ELYRIA — As authorities continue to delve into the past of Samuel Legg III, a look at his legal skirmishes locally reveal only a handful of encounters.
Legg was arraigned on rape charges in Medina County on Thursday in connection with a cold case from 1997. Later in the day, he also was indicted on murder charges in connection with the death of Sharon Lynn Kedzierski, whose body was found in 1992 at a truck stop in Austintown.
Elyria police also have reopened the investigation into the cold case of the death of Legg’s stepdaughter, Angela Hicks, whose body was found in 1990 near Midway Mall. Legg was a prime suspect in 1990, but police were never able to get the evidence they needed to charge him with the crime. He appears to once again be a prime suspect in Angela’s death.
Legg was charged with other crimes in Lorain County in the years before and after Angela’s death, but they were mostly theft-related.
In 1989, he was charged in Common Pleas Court with possession of criminal tools and criminal trespassing, but the case was sent back to Elyria Municipal Court.
In 1992, he was convicted of receiving stolen property for having four Cragar S/S wheels, which are wheel rims for a vehicle, which belonged to George Guignette, according to court records. The rims where valued at $300, court documents said.
Legg pleaded guilty and was sentenced to two years in prison, but the sentenced was suspended. He served three years of probation and was eventually discharged, court records said.
He also was charged with misdemeanor passing bad checks in Elyria Municipal Court.
Other than that, there’s no record of Legg in the county’s court records.
The state’s Attorney General’s office has said DNA testing has linked Legg to other unsolved homicides besides Kedzierski’s.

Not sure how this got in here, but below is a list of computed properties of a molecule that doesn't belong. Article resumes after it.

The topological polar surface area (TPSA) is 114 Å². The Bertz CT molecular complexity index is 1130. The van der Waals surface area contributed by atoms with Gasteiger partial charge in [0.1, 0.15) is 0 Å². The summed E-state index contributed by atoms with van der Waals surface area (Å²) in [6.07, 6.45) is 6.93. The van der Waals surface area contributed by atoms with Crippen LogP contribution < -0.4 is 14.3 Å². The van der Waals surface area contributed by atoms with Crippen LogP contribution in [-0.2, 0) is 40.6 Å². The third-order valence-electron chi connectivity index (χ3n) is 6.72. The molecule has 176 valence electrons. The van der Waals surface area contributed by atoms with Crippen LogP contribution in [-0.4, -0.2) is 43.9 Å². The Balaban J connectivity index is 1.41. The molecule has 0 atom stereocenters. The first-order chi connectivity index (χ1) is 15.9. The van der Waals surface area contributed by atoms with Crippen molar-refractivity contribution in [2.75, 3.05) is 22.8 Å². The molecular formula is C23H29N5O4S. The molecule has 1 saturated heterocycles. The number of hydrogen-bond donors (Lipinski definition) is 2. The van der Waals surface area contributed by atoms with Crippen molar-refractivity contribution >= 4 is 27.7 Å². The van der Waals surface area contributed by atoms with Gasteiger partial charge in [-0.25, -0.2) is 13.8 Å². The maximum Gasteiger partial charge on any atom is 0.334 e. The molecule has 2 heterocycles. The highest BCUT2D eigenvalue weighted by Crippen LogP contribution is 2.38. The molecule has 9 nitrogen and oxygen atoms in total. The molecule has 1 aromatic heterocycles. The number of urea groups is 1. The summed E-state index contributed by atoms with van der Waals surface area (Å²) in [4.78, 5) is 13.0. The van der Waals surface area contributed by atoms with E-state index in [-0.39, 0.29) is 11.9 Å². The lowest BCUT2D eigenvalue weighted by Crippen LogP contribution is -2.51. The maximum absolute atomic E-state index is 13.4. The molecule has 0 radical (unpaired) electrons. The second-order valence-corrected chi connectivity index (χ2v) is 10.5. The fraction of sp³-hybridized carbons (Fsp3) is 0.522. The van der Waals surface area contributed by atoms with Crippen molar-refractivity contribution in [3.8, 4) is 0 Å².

Medina County prosecutors last month went to Arizona with a plan to collect DNA from Legg and carried with them the details of the years-old rape case. Legg was living in a group home in Chandler, Arizona.
The now nearly 40-year-old victim told authorities she hitchhiked from her then-home in Lexington to visit her boyfriend in Cleveland in 1997. On her return trip to Richland County, she said she accepted a ride from Legg at a gas station at the U.S. Route 224 exchange in Westfield Township on Interstate 71.
Authorities said Legg was an independent truck driver who drove for a company in Hinckley in Medina County.
That’s when the alleged rape occurred, but the victim first pursued charges outside the county.
Lexington police requested a rape kit at a Mansfield hospital and turned it over to the Medina County Sheriff’s Office. But the case — handled by former Prosecutor Dean Holman — wasn’t prosecuted as his staff decided the evidence wasn’t strong enough.
The case grew cold until Medina County Prosecutor S. Forrest Thompson, who took office in 2017, said investigators got a break in December while technicians with the Ohio Bureau of Criminal Investigation were looking for matches to DNA from the truck stop slayings.
Because there was no exact match in the bureau’s database, technicians used updated technology to search for a male family member whose DNA profile was similar to the unknown suspect. A match was made and an investigation pointed to Legg as a suspect not only for the truck stop slayings, but the 1997 sexual assault as well.
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